In tribute to Charlie
ANDREW HESLOPThey are alarming statistics. Sixty-one dead. Seventy dead. Seventy-four dead. Forty-seven dead. Forty-four dead. Seventy-four dead.
These figures represent the number of journalists who have died each year from 2009 through 2014. More than 1,100 have been killed in the line of duty since 1992 – and these are some of the most conservative estimates.
Charlie Hebdo and France are mourning the murder of 10 journalists and two police officers as the new year begins. There will, sadly and with certainty, be more as the year unfolds. When journalists are murdered, it is our entire society that should feel the wound. Is this recent attack the one that will finally wake everyone up to the fact that an attack on a journalist is an attack on us all?
Shocking as it is, the fatal attack on the newsroom of Paris’ leading satirical news weekly is a not an isolated incident, but rather an extreme example of the brutal, often violent, reality for thousands of news professionals worldwide.
Speak to newsmen and women in Yemen, Syria, Iraq, Pakistan, Mexico and countless other countries, and the shock and fear that has stunned France is all too familiar. That this attack happened in a country that, while struggling with its multicultural identity, is nonetheless committed to believing in difference and diversity – liberté, egalité, fraternité – is a tragic blow for those determined to celebrate these values.
What is exceptional in this instance is that the climate of hatred that fuels attacks on journalists worldwide has reached the heart of European newsrooms.
As we grieve, and as the reasons unfold and the story develops, I hope it will deeply register in the minds of ordinary Europeans just how precarious our freedoms have become; that anyone, anywhere, should be killed for exercising their right to freedom of expression is a travesty. Whether it is Paris, Sana’a or Baghdad, there is no exception.
Only in solidarity can we hope to withstand assaults like this. But the reality – based on the lack of reaction to countless other tragic slayings of journalists over the years – is that until it happens in your own back yard, it often goes unregistered as being a threat at all.
Jan. 7’s attack strikes at the fabric of democracy and aspiring democratic societies, the world over. An attack on a publication like Charlie Hebdo – unafraid, imperturbable and unwavering in its acerbic political satire and penetrating social commentary – is intended as an attack on the values our societies uphold. That we are no more damning to others as we are to ourselves is a philosophy that has kept Europe at peace since World War II and in some ways has become the ultimate measure of our progress. Learning to respect difference yet providing no exception to the rule that “I may not like what you say, but I shall defend to my death your right to say it.”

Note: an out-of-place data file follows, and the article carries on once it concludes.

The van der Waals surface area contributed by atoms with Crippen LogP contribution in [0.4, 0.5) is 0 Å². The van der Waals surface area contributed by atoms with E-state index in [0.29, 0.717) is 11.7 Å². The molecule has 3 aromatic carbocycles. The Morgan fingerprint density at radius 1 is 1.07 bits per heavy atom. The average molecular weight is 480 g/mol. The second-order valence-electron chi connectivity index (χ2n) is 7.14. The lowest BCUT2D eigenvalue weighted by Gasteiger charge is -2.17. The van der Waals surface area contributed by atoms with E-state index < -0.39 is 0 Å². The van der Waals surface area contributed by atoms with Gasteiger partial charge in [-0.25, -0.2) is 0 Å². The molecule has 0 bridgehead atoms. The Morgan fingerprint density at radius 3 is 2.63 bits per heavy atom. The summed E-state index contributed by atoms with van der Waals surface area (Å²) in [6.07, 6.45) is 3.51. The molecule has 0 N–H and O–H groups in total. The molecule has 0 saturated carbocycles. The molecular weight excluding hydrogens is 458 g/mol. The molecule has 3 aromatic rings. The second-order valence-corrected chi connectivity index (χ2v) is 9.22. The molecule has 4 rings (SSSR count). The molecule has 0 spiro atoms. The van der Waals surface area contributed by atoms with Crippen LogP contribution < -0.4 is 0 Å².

Perhaps never has a phrase held such poignancy.
This attack also looks to rip open the continent along fault lines that are wearing increasingly thin. Any fundamentalist thinking – right wing, left wing, economic, cultural or religious – will seek to exploit the perceived fragmentation of Europe and drive its people back into the cauldron of bitterness, hatred and sectarianism that pockmarks our history.
Europe survives precisely because of its diversity, its differences. Any dogma – religious, economic, political or otherwise – that seeks to impose a single vision on European society, especially through violent means, is destined to be rejected.
And where this belief wavers, where attacks aim to wear thin the resolve, the press has a responsibility to remind Europeans of their past and to project a potential future according to the values that so many fought and died for prior to the birth of the modern continent.
Attacks such as yesterday’s aim to exploit the fears that difference in religion and culture bring. We must not let this be the case. We should be careful not to react with calls for tighter legislation that can be harmful to the very freedoms a critical press is designed to protect. The lessons of our American cousins and the post 9/11 Patriot Act as a response to terror should remind us that threats to our freedoms can come from many directions. Let us take the time to react, but let us first take the time to mourn this latest attempt at our freedom.
We can neither predict nor prevent the actions of crazed fundamentalists, but we can entirely control our reaction to their devastating acts. In the face of this most recent tragedy, we must reject the fear it was calculated to spread. The victims were martyred, not in the name of a prophet, a cause, or a twisted religious belief, but by a warped vision of our own world. We have a duty to those who died to resist that vision. They lived in the name of freedom and died its truest practitioners.